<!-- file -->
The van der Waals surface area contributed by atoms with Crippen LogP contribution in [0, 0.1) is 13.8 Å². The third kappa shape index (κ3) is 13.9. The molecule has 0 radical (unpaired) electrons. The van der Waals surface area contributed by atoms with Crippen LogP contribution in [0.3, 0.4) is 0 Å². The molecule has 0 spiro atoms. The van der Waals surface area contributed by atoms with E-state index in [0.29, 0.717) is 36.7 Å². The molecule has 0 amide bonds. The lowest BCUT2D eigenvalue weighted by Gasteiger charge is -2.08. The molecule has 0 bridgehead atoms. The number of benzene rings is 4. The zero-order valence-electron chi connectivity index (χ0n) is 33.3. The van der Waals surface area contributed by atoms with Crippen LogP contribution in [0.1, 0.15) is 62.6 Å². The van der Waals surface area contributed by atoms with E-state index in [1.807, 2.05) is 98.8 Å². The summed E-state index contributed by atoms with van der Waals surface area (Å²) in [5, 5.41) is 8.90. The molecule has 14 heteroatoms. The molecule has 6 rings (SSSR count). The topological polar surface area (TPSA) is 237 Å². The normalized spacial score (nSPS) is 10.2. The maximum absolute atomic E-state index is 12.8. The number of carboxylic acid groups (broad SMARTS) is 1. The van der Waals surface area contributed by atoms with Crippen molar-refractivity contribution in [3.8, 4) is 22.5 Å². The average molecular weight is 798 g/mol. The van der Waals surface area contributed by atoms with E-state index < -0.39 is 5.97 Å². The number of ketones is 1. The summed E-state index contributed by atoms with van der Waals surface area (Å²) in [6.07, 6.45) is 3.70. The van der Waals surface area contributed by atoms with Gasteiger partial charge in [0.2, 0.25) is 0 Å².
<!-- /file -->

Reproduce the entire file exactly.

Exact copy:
The van der Waals surface area contributed by atoms with Crippen LogP contribution in [0, 0.1) is 13.8 Å². The third kappa shape index (κ3) is 13.9. The molecule has 0 radical (unpaired) electrons. The van der Waals surface area contributed by atoms with Crippen LogP contribution in [0.3, 0.4) is 0 Å². The molecule has 0 spiro atoms. The van der Waals surface area contributed by atoms with E-state index in [0.29, 0.717) is 36.7 Å². The molecule has 0 amide bonds. The lowest BCUT2D eigenvalue weighted by Gasteiger charge is -2.08. The molecule has 0 bridgehead atoms. The number of benzene rings is 4. The zero-order valence-electron chi connectivity index (χ0n) is 33.3. The van der Waals surface area contributed by atoms with Crippen LogP contribution in [0.1, 0.15) is 62.6 Å². The van der Waals surface area contributed by atoms with E-state index in [1.807, 2.05) is 98.8 Å². The summed E-state index contributed by atoms with van der Waals surface area (Å²) in [5, 5.41) is 8.90. The molecule has 14 heteroatoms. The molecule has 6 rings (SSSR count). The topological polar surface area (TPSA) is 237 Å². The normalized spacial score (nSPS) is 10.2. The maximum absolute atomic E-state index is 12.8. The number of carboxylic acid groups (broad SMARTS) is 1. The van der Waals surface area contributed by atoms with Crippen molar-refractivity contribution in [3.8, 4) is 22.5 Å². The average molecular weight is 798 g/mol. The van der Waals surface area contributed by atoms with E-state index < -0.39 is 5.97 Å². The number of ketones is 1. The summed E-state index contributed by atoms with van der Waals surface area (Å²) in [6.07, 6.45) is 3.70. The van der Waals surface area contributed by atoms with Gasteiger partial charge in [0.2, 0.25) is 0 Å².